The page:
Notes from a secret meeting

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Notes from a secret meeting

In Withering's Wisdom our correspondent draws together the threads running through the judicial review hearing and is very disturbed by what he sees

The High Court has been hearing our case challenging the government’s imposition of cuts. There have been some extraordinary revelations, one of which is that Philip Hammond, the Chancellor of the Exchequer, is of the view that community pharmacies are inefficient and over-subsidised.

He wants us to “shift away from the traditional bricks and mortar business model towards scaled-up innovative supply solutions employing digital technology, where government expenditure is minimised”. Where did that come from? Well, for a start, the deputy director of procurement and efficiency at the DoH seems to have a bit of a chip on his shoulder about community pharmacy.

In a memo to Jeremy Hunt, he wrote: “There are an estimated 25 per cent too many pharmacies, so some level of closures would not necessarily be a bad thing.”

Theresa May was not amused, apparently. She expressed concerns over the potential effects of the cuts on small- and medium-sized businesses. After all, doesn’t small business make up the beating heart of the Conservative party?

Jeremy Hunt called in the biggest of the big guns: his right honourable friend the Chancellor. Hammond agreed with Hunt. He assured the PM that Hunt’s pharmacy proposals had already “been consulted on”. Consulted on? With whom? We weren’t consulted – we were told! Even an un-named DoH mandarin pointed out that “it is likely we would need to impose this funding cut”, and that such an imposition was “unprecedented”.

But that still doesn’t tell us where this dog’s breakfast originated. Now comes the most astonishing revelation of all. In a heavily-redacted 53-page government dossier presented in court, we discovered that the decision to carry out the funding cuts was made on the basis of a single meeting in 2015 with an un-named pharmacy insider. Incredible!

You would think that such a controversial and potentially damaging policy would be made on the basis of a careful consideration of the evidence, such as the official cost of services inquiries, but no, the cuts were decided on the say-so of a private individual in secret.

It seems we are not to be permitted to know the identity of this person. It’s impossible to know whether they had a vested interest of their own or perhaps a grievance against pharmacists. And yet, that’s still not the worst of it.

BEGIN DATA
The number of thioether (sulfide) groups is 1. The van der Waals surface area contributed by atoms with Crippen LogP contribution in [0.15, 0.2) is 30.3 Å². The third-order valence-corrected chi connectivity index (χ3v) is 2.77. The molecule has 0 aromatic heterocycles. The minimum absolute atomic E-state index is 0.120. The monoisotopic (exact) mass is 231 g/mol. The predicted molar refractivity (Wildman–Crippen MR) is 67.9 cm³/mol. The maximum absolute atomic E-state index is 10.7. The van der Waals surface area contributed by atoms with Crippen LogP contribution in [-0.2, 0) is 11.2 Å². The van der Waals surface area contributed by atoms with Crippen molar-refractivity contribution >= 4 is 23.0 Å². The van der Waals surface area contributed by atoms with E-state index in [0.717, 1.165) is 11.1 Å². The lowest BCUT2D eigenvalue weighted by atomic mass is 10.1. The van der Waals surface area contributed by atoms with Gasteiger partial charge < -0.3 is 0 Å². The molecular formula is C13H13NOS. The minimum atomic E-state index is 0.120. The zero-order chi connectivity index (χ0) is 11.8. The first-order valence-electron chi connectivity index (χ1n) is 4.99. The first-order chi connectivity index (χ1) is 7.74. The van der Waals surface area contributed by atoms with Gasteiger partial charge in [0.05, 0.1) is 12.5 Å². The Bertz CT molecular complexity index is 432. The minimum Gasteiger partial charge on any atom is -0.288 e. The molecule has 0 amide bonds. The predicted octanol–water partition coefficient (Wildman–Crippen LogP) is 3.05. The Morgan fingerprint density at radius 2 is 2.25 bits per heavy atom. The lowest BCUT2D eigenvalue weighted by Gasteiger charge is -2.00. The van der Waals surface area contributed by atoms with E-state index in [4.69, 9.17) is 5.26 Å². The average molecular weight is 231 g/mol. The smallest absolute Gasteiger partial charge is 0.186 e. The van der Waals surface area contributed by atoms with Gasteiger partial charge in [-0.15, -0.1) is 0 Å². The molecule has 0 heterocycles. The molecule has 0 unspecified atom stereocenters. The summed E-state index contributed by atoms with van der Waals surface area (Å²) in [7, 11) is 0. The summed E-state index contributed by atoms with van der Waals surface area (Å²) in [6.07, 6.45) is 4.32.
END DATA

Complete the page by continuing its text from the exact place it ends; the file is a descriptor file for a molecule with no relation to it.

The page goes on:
The next chapter in this tale beggars belief. The minutes of the meeting, which state that this anonymous informant was experienced in “buying, selling and managing pharmacy businesses”, were then ordered to be destroyed. Destroyed? What conceivable reason could there be for destroying minutes if they represented a reasonable, balanced and considered step in reaching the decision to make cuts?

You couldn’t make it up. Somebody in the DoH knew that what had been done was so far from being reasonable they tried to hide it. Thankfully, the dossier survived, but are there other documents which did not?

The un-named insider told DoH officials that pharmacies were making excess profits and that some were making 40-60 per cent private income on top of NHS income. The numbers don’t even make sense: 40-60 per cent of what? And where is the evidence for it?

The last act of this farce came on the final day of the three-day hearing when the DoH unwittingly revealed the depth of its ignorance. Counsel for the DoH told the court that “Boots in Waterloo sells sandwiches”.

Hold the front page! It gets worse. Pharmacists “lurk at the back” while shop assistants sell shampoo. Is “Boots in Waterloo” representative of the entire community pharmacy sector? And, since neither of these activities concerns the NHS, what is the relevance of these comments anyway?

Jeremy Hunt was advised that “careful political handling” of the imposition of the cuts would be essential. The way the DoH “frames the proposals” would be critical to its success. No doubt government spin doctors have been rubbing their hands with glee that their skills were so badly needed. Mr Hunt’s response was to demand that his officials create a “compelling narrative to justify funding reductions”. That is very revealing.

If there was genuine evidence to justify the cuts, why not simply compile a dossier of the evidence? Hadn’t the insider provided the necessary evidence? But no. Instead, the cuts were dressed up as “reforms”. Hunt was advised that the “core narrative” relating to the cuts should emphasise the rapid growth in the number of pharmacies in “recent years”, leading to clusters of small pharmacies in “many high streets”.

In addition, advances in technology – including automated and off-site dispensing – are reducing our costs.

So there is all the justification you need: our funding is being cut to reflect these savings. The phrase “compelling narrative” is a superb example of Orwellian double-speak: saying one thing while meaning another. It is my fervent hope that the court will get to the bottom of Mr Hunt’s “compelling narrative” and expose his spiteful policy for what it is.

 

 

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